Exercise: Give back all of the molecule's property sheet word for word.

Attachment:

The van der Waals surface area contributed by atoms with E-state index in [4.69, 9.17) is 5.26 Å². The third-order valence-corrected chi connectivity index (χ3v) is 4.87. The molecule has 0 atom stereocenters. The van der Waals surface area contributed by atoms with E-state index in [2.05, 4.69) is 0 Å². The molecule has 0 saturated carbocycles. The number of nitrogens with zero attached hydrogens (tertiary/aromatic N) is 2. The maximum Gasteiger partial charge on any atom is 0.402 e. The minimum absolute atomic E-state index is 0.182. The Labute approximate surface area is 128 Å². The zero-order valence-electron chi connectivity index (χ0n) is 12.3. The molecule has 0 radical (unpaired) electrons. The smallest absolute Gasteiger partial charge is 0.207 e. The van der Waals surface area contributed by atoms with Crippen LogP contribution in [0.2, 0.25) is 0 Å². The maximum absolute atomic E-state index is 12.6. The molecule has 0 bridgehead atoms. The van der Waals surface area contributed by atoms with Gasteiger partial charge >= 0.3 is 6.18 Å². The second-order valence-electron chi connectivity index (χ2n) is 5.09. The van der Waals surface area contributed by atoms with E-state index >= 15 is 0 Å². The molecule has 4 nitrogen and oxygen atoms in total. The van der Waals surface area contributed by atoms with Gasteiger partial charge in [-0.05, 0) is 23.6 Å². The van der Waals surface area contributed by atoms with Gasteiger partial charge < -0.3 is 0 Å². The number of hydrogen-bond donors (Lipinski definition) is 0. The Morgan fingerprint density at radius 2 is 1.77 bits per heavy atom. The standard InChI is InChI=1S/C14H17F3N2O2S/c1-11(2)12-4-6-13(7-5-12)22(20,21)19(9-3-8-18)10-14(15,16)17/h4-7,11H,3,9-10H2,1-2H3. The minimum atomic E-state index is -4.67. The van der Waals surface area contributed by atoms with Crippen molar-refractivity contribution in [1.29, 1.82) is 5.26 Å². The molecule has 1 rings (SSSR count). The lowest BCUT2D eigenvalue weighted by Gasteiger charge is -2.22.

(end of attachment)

The van der Waals surface area contributed by atoms with E-state index in [4.69, 9.17) is 5.26 Å². The third-order valence-corrected chi connectivity index (χ3v) is 4.87. The molecule has 0 atom stereocenters. The van der Waals surface area contributed by atoms with E-state index in [2.05, 4.69) is 0 Å². The molecule has 0 saturated carbocycles. The number of nitrogens with zero attached hydrogens (tertiary/aromatic N) is 2. The maximum Gasteiger partial charge on any atom is 0.402 e. The minimum absolute atomic E-state index is 0.182. The Labute approximate surface area is 128 Å². The zero-order valence-electron chi connectivity index (χ0n) is 12.3. The molecule has 0 radical (unpaired) electrons. The smallest absolute Gasteiger partial charge is 0.207 e. The van der Waals surface area contributed by atoms with Crippen LogP contribution in [0.2, 0.25) is 0 Å². The maximum absolute atomic E-state index is 12.6. The molecule has 0 bridgehead atoms. The van der Waals surface area contributed by atoms with Gasteiger partial charge >= 0.3 is 6.18 Å². The second-order valence-electron chi connectivity index (χ2n) is 5.09. The van der Waals surface area contributed by atoms with E-state index >= 15 is 0 Å². The molecule has 4 nitrogen and oxygen atoms in total. The van der Waals surface area contributed by atoms with Gasteiger partial charge in [-0.05, 0) is 23.6 Å². The van der Waals surface area contributed by atoms with Gasteiger partial charge < -0.3 is 0 Å². The number of hydrogen-bond donors (Lipinski definition) is 0. The Morgan fingerprint density at radius 2 is 1.77 bits per heavy atom. The standard InChI is InChI=1S/C14H17F3N2O2S/c1-11(2)12-4-6-13(7-5-12)22(20,21)19(9-3-8-18)10-14(15,16)17/h4-7,11H,3,9-10H2,1-2H3. The minimum atomic E-state index is -4.67. The van der Waals surface area contributed by atoms with Crippen molar-refractivity contribution in [1.29, 1.82) is 5.26 Å². The molecule has 1 rings (SSSR count). The lowest BCUT2D eigenvalue weighted by Gasteiger charge is -2.22.